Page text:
Coffee is among the most preferred beverages in the world. It has been a favorite drink for many people around the globe for centuries.
Although many people like drinking coffee due to the effects offered by its caffeine content, some people limit their daily caffeine intake for health or personal reasons. If you’re among such people, switching to decaf coffee would be the best option.
Decaf coffee offers numerous benefits like regular caffeinated coffee, only that it has a much lower caffeine content. In this article, you’ll learn more about decaf coffee, including where it comes from, its health benefits, health risks, and whether it’s better than regular coffee.
Where Does Decaffeinated Coffee Come From?
Decaf coffee is also known as decaffeinated coffee. So what is decaf coffee? In short, decaf coffee refers to coffee whose caffeine content is removed by at least 97 perfect. Thus, it’s not entirely caffeine-free but its caffeine content is almost insignificant.
There’re many methods used to remove much of the caffeine content from whole coffee beans. The most popular decaffeination methods include carbon dioxide, activated charcoal filter, water, and organic solvents.
Upon decaffeination, the coffee beans are roasted to various roast levels and ground to different grind sizes as needed. Regardless of decaffeination, decaf coffee has a nutritional value that’s almost similar to that of regular coffee. However, decaf coffee has a relatively milder smell and taste than regular coffee. Also, its color may be slightly different based on the decaffeination method used. Thus, decaf coffee is more ideal for individuals who dislike the smell and bitter taste of regular coffee.
Caffeine Content in Decaf Coffee
It’s worth noting that decaf coffee isn’t entirely caffeine-free. Decaf coffee contains a little amount of caffeine, which is approximately 3 milligrams per cup. Research shows that a 6-ounce cup of decaffeinated coffee contains about 0 to 7 milligrams of caffeine. Regular coffee contains approximately 70 to 140 milligrams of caffeine. The exact amount depends on the cup size, coffee type, and the brewing method used.
Decaffeinated Coffee Health Information
So what is decaf coffee good for? Well, there’re numerous health benefits of drinking decaf including:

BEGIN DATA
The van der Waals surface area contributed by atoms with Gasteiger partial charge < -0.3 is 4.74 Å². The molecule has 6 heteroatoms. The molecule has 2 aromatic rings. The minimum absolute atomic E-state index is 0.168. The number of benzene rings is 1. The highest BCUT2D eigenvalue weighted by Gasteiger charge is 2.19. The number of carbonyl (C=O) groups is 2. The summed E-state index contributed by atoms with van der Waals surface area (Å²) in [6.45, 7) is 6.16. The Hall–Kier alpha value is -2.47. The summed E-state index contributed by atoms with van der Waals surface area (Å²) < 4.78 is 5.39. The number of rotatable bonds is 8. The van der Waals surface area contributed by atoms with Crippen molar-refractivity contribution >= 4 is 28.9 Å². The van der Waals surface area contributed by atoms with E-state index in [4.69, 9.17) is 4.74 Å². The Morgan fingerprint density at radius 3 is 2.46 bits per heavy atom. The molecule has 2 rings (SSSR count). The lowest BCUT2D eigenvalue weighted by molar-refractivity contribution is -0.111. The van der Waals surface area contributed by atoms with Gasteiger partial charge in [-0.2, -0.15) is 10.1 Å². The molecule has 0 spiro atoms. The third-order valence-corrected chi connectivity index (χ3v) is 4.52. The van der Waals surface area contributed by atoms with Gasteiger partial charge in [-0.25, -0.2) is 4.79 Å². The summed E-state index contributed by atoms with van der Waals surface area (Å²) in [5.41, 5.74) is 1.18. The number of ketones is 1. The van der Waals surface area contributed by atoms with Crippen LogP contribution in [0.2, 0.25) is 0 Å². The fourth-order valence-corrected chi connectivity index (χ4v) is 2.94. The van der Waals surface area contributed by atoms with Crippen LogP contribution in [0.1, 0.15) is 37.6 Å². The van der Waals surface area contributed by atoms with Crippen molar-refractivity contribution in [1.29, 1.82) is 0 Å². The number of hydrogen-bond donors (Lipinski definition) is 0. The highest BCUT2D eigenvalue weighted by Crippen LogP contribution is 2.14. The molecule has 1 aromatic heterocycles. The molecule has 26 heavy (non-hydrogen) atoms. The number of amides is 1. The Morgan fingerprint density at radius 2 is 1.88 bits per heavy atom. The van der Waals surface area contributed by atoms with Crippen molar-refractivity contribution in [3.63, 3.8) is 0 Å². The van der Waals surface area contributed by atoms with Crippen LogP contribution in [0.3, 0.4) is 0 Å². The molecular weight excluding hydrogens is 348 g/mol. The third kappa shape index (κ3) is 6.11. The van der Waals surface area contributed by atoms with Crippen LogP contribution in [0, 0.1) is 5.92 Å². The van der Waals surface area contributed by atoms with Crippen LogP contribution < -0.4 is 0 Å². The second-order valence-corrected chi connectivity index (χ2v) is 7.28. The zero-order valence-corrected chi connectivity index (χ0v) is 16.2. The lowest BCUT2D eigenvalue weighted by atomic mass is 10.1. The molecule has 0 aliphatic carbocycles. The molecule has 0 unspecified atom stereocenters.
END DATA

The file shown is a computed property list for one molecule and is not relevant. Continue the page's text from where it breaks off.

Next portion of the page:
- Contains essential nutrients
Decaf coffee contains several essential nutrients. A cup of decaf coffee contains 2.4 percent magnesium, 2.5 percent niacin (vitamin B3), and 4.8 percent potassium. These percentages are based on the recommended daily intake. Although these amounts might seem little, they can easily add up if you consume at least 3 cups of decaf coffee daily.
- Rich in antioxidants
Generally, decaf contains the same amount of antioxidants you’d find in regular coffee. However, the exact amount may be lower in decaf by about 15 percent. The difference is due to the little amount of antioxidants lost during decaffeination.
Its main antioxidants include polyphenols and hydrocinnamic acids. These are the same antioxidants you’ll find in regular coffee. Antioxidants are beneficial in that they neutralize free radicals, which are reactive compounds that damage body cells. Thus, antioxidants prevent oxidative damage of body cells, thereby preventing diseases like type 2 diabetes, cancer, and heart disease. For instance, research shows that drinking decaf coffee is linked to a lower risk of developing type 2 diabetes, whereby each cup of decaf reduces the risk by about 7 percent.
- Boosts liver function
Although the link between decaf on liver function isn’t well studied like in regular coffee, observational studies link decaf to lower levels of liver enzyme. Thus, decaf protects the liver from conditions such as hepatitis or liver disease.